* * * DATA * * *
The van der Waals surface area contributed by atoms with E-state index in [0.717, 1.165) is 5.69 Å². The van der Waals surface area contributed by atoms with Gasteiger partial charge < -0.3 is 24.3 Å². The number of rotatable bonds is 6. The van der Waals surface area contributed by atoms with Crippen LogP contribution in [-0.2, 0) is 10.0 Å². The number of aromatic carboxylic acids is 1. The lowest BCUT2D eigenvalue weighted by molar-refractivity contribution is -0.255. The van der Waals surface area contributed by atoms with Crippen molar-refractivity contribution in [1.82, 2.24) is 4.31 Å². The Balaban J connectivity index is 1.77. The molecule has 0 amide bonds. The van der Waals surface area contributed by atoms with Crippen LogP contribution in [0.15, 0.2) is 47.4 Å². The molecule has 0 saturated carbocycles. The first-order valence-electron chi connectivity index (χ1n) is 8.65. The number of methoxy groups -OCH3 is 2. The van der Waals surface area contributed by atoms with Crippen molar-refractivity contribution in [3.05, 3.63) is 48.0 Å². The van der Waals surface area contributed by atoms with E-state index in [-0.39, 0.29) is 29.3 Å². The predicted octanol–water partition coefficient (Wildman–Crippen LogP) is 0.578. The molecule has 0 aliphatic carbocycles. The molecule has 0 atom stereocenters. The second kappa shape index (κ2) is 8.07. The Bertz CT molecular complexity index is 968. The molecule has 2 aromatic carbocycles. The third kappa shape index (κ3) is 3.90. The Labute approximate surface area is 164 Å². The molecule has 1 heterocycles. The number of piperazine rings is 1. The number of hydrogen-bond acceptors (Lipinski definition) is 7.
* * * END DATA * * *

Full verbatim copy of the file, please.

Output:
The van der Waals surface area contributed by atoms with E-state index in [0.717, 1.165) is 5.69 Å². The van der Waals surface area contributed by atoms with Gasteiger partial charge < -0.3 is 24.3 Å². The number of rotatable bonds is 6. The van der Waals surface area contributed by atoms with Crippen LogP contribution in [-0.2, 0) is 10.0 Å². The number of aromatic carboxylic acids is 1. The lowest BCUT2D eigenvalue weighted by molar-refractivity contribution is -0.255. The van der Waals surface area contributed by atoms with Crippen molar-refractivity contribution in [1.82, 2.24) is 4.31 Å². The Balaban J connectivity index is 1.77. The molecule has 0 amide bonds. The van der Waals surface area contributed by atoms with Crippen LogP contribution in [0.15, 0.2) is 47.4 Å². The molecule has 0 saturated carbocycles. The first-order valence-electron chi connectivity index (χ1n) is 8.65. The number of methoxy groups -OCH3 is 2. The van der Waals surface area contributed by atoms with Crippen molar-refractivity contribution in [3.05, 3.63) is 48.0 Å². The van der Waals surface area contributed by atoms with E-state index in [-0.39, 0.29) is 29.3 Å². The predicted octanol–water partition coefficient (Wildman–Crippen LogP) is 0.578. The molecule has 0 aliphatic carbocycles. The molecule has 0 atom stereocenters. The second kappa shape index (κ2) is 8.07. The Bertz CT molecular complexity index is 968. The molecule has 2 aromatic carbocycles. The third kappa shape index (κ3) is 3.90. The Labute approximate surface area is 164 Å². The molecule has 1 heterocycles. The number of piperazine rings is 1. The number of hydrogen-bond acceptors (Lipinski definition) is 7.